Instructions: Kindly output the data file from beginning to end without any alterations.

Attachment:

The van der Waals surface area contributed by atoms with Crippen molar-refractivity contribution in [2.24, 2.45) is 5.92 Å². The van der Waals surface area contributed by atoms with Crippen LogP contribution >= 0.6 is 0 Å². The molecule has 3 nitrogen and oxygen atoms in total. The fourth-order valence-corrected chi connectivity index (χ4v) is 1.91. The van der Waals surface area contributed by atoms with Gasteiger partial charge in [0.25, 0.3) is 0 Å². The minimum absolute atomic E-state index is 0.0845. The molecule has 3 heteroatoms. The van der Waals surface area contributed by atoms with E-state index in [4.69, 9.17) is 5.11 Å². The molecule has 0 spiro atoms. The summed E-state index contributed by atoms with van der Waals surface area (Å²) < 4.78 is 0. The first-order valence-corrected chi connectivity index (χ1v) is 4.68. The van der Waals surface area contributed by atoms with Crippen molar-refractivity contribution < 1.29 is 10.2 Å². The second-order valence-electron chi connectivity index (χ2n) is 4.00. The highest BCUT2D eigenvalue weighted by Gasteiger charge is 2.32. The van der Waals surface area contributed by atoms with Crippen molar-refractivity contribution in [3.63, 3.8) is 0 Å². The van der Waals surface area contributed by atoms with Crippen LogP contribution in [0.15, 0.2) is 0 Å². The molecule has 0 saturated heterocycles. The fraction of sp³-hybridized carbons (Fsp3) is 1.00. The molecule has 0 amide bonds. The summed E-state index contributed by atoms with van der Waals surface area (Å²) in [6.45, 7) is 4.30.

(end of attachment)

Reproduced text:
The van der Waals surface area contributed by atoms with Crippen molar-refractivity contribution in [2.24, 2.45) is 5.92 Å². The van der Waals surface area contributed by atoms with Crippen LogP contribution >= 0.6 is 0 Å². The molecule has 3 nitrogen and oxygen atoms in total. The fourth-order valence-corrected chi connectivity index (χ4v) is 1.91. The van der Waals surface area contributed by atoms with Gasteiger partial charge in [0.25, 0.3) is 0 Å². The minimum absolute atomic E-state index is 0.0845. The molecule has 3 heteroatoms. The van der Waals surface area contributed by atoms with E-state index in [4.69, 9.17) is 5.11 Å². The molecule has 0 spiro atoms. The summed E-state index contributed by atoms with van der Waals surface area (Å²) < 4.78 is 0. The first-order valence-corrected chi connectivity index (χ1v) is 4.68. The van der Waals surface area contributed by atoms with Crippen molar-refractivity contribution < 1.29 is 10.2 Å². The second-order valence-electron chi connectivity index (χ2n) is 4.00. The highest BCUT2D eigenvalue weighted by Gasteiger charge is 2.32. The van der Waals surface area contributed by atoms with Crippen molar-refractivity contribution in [3.63, 3.8) is 0 Å². The van der Waals surface area contributed by atoms with Crippen LogP contribution in [0.15, 0.2) is 0 Å². The molecule has 0 saturated heterocycles. The fraction of sp³-hybridized carbons (Fsp3) is 1.00. The molecule has 0 amide bonds. The summed E-state index contributed by atoms with van der Waals surface area (Å²) in [6.45, 7) is 4.30.